Craniopharyngiomas are benign brain tumors (not a cancer). They can affect children and adults.
Craniopharyngiomas usually grow near the base of the brain, just above the pituitary gland. The pituitary gland makes hormones that control important body functions.
Craniopharyngiomas do not usually spread. Because they grow close to the pituitary gland, they can cause changes in the way that it works. Symptoms of craniopharyngiomas include:
- changes in hormone levels. In adults this might cause difficulty getting an erection and irregular periods. It can also cause growth problems in children and diabetes
- loss of eyesight
- a build up of pressure in and around the brain, which can cause feeling or being sick
Symptoms can develop suddenly, which means that you feel unwell quickly or they can develop more slowly.
How common it is
Craniopharyngiomas are not common tumors. In children, between 6 and 13 out of every 100 brain tumors (6 to 13%) are craniopharyngiomas. And in adults, between 1 and 3 out of every 100 brain tumors (1 to 3%) are craniopharyngiomas.
What tests will I have?
To find out what is causing your symptoms our Neurosurgeon will arrange for you to have some tests. The tests you might have include:
- blood tests to look at the levels of hormones
- MRI brain scan or CT brain scan
- eye examinations including Fundal examination of the optic nerve
- a biopsy
As well as finding out whether you have a tumor, the tests check the size of the tumor and its location.
According to Dr Prem Pillay a Singapore Neurosurgeon, (trained at the Cleveland Clinic -USA,MD Anderson Cancer Center-USA and the Hospital for Sick Children, Toronto) an expert on Craniopharyngiomas, microsurgery either through a craniotomy or through Endoscopic surgery through the nose to attempt complete tumor removal is usually recommended. In patients where the tumor cannot be completely removed safely or where patients decline surgery Radiotherapy especially more advanced methods like Stereotactic Radiotherapy using Micro MLC technology or Radiosurgery can be used. Proton Therapy is another advanced technology that can be used. Hormone replacement therapy may be needed if there are changes in the levels of hormones.
A brain specialist surgeon (neurosurgeon) removes all the tumor or just a part depending on where the tumor is.
Some tumors are close to important parts of the brain such as the optic nerve and the hypothalamus. These tumors cannot usually be completely removed.
The side effects you might have after the operation include:
- changes in the hormone levels
- high blood sugar levels (diabetes)
- changes in vision
- weight gain
- behaviour changes
If there is residual tumor you may have Stereotactic radiotherapy after surgery. This is to try to stop the tumor from coming back. You might also have radiotherapy if the tumor comes back. For small tumors, you might have stereotactic radiotherapy or radiosurgery. Both treatments target high doses of radiotherapy to the tumor. Some people may also have a type of radiotherapy called proton beam therapy. It uses high energy or low energy proton beams to the tumor.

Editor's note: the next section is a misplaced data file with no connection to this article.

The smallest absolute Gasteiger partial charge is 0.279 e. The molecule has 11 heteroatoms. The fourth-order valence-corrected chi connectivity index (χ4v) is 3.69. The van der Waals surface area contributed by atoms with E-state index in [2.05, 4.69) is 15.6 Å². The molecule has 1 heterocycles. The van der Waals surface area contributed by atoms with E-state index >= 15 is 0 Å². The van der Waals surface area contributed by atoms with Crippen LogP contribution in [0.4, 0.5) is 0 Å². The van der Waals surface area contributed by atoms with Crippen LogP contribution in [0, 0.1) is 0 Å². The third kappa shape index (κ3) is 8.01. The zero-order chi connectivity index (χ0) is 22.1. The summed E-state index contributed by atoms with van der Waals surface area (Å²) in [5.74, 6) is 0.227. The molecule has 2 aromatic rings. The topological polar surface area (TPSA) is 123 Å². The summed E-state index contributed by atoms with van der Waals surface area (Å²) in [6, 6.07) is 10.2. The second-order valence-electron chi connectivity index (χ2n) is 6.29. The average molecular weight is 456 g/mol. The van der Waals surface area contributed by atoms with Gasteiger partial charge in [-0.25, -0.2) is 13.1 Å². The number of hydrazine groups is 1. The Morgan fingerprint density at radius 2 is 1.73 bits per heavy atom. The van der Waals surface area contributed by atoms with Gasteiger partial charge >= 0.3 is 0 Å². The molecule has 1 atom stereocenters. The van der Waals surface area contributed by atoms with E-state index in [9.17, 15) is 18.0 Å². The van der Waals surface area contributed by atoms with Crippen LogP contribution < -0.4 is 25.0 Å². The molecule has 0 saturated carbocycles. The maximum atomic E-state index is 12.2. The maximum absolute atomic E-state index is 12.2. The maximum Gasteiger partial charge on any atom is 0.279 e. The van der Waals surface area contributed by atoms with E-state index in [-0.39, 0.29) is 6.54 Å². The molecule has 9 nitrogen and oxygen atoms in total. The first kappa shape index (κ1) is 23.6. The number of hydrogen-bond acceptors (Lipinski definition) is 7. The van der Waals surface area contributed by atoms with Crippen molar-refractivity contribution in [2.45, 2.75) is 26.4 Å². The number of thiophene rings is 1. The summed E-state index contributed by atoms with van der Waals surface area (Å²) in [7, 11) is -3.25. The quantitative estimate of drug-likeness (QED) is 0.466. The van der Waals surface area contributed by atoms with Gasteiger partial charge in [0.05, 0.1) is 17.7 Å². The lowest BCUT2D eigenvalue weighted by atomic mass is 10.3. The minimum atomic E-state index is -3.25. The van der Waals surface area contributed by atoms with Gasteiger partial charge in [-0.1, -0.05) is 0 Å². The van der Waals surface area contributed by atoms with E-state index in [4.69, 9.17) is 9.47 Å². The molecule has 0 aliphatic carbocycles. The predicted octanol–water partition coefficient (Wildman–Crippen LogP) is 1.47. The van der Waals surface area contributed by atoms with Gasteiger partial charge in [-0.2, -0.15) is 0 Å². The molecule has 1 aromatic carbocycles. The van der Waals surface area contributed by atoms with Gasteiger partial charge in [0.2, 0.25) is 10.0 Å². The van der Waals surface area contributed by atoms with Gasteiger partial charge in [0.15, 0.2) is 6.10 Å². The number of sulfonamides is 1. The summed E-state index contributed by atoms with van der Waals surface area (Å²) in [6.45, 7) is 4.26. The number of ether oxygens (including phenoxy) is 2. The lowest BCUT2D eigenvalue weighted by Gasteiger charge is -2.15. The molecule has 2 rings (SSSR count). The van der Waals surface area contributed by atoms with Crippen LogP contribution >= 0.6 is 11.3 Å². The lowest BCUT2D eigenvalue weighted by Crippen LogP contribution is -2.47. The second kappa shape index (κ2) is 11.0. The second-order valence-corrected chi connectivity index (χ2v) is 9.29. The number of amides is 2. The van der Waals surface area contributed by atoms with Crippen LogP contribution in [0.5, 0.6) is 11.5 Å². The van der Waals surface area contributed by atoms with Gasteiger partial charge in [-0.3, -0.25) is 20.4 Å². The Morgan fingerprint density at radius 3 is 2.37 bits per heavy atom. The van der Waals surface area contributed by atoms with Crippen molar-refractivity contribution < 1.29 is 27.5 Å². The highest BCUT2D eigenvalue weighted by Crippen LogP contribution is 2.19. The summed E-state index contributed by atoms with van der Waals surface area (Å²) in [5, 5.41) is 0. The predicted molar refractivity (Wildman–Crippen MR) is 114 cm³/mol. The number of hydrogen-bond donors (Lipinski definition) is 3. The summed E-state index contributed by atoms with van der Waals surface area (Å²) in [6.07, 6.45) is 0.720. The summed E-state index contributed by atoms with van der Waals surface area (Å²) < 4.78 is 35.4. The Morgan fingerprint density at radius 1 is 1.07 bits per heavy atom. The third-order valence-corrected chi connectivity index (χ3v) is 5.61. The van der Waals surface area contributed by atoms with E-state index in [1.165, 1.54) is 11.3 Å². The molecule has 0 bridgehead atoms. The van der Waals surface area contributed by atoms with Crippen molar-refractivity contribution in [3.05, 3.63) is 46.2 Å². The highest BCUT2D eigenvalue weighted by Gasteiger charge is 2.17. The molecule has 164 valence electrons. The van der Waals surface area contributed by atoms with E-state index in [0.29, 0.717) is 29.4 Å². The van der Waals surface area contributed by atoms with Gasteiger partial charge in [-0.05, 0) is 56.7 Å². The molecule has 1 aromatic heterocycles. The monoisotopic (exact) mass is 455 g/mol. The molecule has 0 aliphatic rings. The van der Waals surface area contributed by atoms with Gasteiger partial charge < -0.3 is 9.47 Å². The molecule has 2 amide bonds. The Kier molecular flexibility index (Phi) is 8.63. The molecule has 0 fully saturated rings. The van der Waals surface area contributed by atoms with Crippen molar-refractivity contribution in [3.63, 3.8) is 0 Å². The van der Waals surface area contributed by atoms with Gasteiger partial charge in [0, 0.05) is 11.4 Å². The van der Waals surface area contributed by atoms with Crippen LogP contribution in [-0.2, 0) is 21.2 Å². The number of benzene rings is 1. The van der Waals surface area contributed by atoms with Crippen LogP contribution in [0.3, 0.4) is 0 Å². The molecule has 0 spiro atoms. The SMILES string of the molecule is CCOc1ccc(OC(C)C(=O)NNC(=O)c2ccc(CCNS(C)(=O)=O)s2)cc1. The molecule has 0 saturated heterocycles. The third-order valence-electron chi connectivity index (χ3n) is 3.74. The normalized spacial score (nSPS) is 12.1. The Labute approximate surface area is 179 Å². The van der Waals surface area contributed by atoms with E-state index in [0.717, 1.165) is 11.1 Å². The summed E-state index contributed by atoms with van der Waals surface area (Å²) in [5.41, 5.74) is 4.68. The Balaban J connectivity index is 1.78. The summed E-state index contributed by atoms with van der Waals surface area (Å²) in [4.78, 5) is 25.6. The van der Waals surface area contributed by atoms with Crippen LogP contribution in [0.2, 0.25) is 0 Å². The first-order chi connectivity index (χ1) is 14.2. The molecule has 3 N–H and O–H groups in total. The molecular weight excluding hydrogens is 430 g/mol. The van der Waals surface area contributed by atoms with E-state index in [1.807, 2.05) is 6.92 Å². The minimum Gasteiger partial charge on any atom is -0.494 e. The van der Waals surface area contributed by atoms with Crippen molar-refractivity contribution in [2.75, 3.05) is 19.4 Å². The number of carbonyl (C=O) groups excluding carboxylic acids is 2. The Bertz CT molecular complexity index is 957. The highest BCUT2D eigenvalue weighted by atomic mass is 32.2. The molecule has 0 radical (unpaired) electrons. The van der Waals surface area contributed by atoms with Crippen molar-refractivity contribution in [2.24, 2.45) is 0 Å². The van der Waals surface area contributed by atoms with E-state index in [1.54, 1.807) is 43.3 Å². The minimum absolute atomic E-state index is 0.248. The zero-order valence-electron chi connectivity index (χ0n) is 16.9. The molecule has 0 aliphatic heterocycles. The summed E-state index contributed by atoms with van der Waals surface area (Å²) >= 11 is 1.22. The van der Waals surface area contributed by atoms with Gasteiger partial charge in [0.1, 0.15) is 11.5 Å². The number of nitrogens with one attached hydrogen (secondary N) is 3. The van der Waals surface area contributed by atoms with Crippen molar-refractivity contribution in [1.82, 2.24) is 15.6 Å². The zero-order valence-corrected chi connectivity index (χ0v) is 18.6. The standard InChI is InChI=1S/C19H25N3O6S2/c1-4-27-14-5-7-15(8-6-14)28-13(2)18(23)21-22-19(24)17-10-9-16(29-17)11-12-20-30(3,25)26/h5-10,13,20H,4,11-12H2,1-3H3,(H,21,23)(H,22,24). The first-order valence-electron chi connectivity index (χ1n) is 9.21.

Many people with a craniopharyngioma have changes in their hormone levels. This is due to either the tumor itself or as a side effect of treatment. You might need to take hormone replacement therapy to help with this. The type of hormone you take depends on your individual needs.
You have regular appointments with your doctor after treatment finishes. Your doctor examines you at each appointment. They ask how you are feeling, whether you have had any symptoms or side effects and if you are worried about anything. You might also have MRI scans on some visits.
How often you have check ups depends on your individual situation. Most people have a check up every 6 to 12 months, for up to 5 years.
Coping with craniopharyngioma
Coping with a diagnosis of a brain tumor can be difficult, both practically and emotionally. It can be especially difficult when you have a uncommon tumor. Being well informed about the type of tumor you have, and its treatment can make it easier to cope.
Craniopharyngiomas are rare malformational tumours of low histological malignancy arising along the craniopharyngeal duct. The two histological subtypes, adamantinomatous craniopharyngioma (ACP) and papillary craniopharyngioma (PCP), differ in genesis and age distribution. ACPs are diagnosed with a bimodal peak of incidence (5–15 years and 45–60 years), whereas PCPs are restricted to adults mainly in the fifth and sixth decades of life. ACPs are driven by somatic mutations in CTNNB1 (encoding β-catenin) that affect β-catenin stability and are predominantly cystic in appearance. PCPs frequently harbour somatic BRAFV600E mutations and are typically solid tumours. Clinical manifestations due to increased intracranial pressure, visual impairment and endocrine deficiencies should prompt imaging investigations, preferentially MRI. Treatment comprises neurosurgery and radiotherapy; intracystic chemotherapy is used in monocystic ACP. Although long-term survival is high, quality of life and neuropsychological function are frequently impaired due to the close anatomical proximity to the optic chiasm, hypothalamus and pituitary gland. Indeed, hypothalamic involvement and treatment-related hypothalamic lesions frequently result in hypothalamic obesity, physical fatigue and psychosocial deficits. Given the rarity of these tumours, efforts to optimize infrastructure and international collaboration should be research priorities. Dr Prem Pillay a Neurosurgeon who specializes in the treatment of these brain tumors agrees and notes that advances in Neurosurgery and Neurosciences including Molecular biology and Genetics will help achieve better results for those with this disease.
Singapore Brain Spine Nerves Center Protocols and information
Cancer UK information